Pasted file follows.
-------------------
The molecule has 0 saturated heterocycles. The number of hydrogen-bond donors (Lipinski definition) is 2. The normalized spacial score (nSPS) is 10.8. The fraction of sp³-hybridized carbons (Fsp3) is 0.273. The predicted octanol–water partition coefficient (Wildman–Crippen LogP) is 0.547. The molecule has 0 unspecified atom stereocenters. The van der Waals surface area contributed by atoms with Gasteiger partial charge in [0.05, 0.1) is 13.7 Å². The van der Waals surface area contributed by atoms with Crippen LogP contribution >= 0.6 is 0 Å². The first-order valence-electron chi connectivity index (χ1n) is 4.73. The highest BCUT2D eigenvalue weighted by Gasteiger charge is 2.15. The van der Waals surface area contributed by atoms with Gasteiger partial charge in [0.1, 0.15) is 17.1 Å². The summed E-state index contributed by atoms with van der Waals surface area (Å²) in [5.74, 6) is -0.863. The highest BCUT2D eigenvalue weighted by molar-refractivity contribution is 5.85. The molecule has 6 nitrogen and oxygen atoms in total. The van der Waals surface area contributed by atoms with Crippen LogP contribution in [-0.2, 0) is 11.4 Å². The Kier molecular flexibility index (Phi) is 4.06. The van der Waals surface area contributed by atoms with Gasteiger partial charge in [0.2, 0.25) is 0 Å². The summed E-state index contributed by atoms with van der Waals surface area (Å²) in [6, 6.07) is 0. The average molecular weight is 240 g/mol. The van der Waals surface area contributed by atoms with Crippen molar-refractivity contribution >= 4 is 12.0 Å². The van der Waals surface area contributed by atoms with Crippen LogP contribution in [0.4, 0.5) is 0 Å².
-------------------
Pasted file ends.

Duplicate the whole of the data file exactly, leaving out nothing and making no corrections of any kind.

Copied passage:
The molecule has 0 saturated heterocycles. The number of hydrogen-bond donors (Lipinski definition) is 2. The normalized spacial score (nSPS) is 10.8. The fraction of sp³-hybridized carbons (Fsp3) is 0.273. The predicted octanol–water partition coefficient (Wildman–Crippen LogP) is 0.547. The molecule has 0 unspecified atom stereocenters. The van der Waals surface area contributed by atoms with Gasteiger partial charge in [0.05, 0.1) is 13.7 Å². The van der Waals surface area contributed by atoms with Crippen LogP contribution >= 0.6 is 0 Å². The first-order valence-electron chi connectivity index (χ1n) is 4.73. The highest BCUT2D eigenvalue weighted by Gasteiger charge is 2.15. The van der Waals surface area contributed by atoms with Gasteiger partial charge in [0.1, 0.15) is 17.1 Å². The summed E-state index contributed by atoms with van der Waals surface area (Å²) in [5.74, 6) is -0.863. The highest BCUT2D eigenvalue weighted by molar-refractivity contribution is 5.85. The molecule has 6 nitrogen and oxygen atoms in total. The van der Waals surface area contributed by atoms with Crippen LogP contribution in [-0.2, 0) is 11.4 Å². The Kier molecular flexibility index (Phi) is 4.06. The van der Waals surface area contributed by atoms with Gasteiger partial charge in [0.2, 0.25) is 0 Å². The summed E-state index contributed by atoms with van der Waals surface area (Å²) in [6, 6.07) is 0. The average molecular weight is 240 g/mol. The van der Waals surface area contributed by atoms with Crippen molar-refractivity contribution >= 4 is 12.0 Å². The van der Waals surface area contributed by atoms with Crippen LogP contribution in [0.4, 0.5) is 0 Å².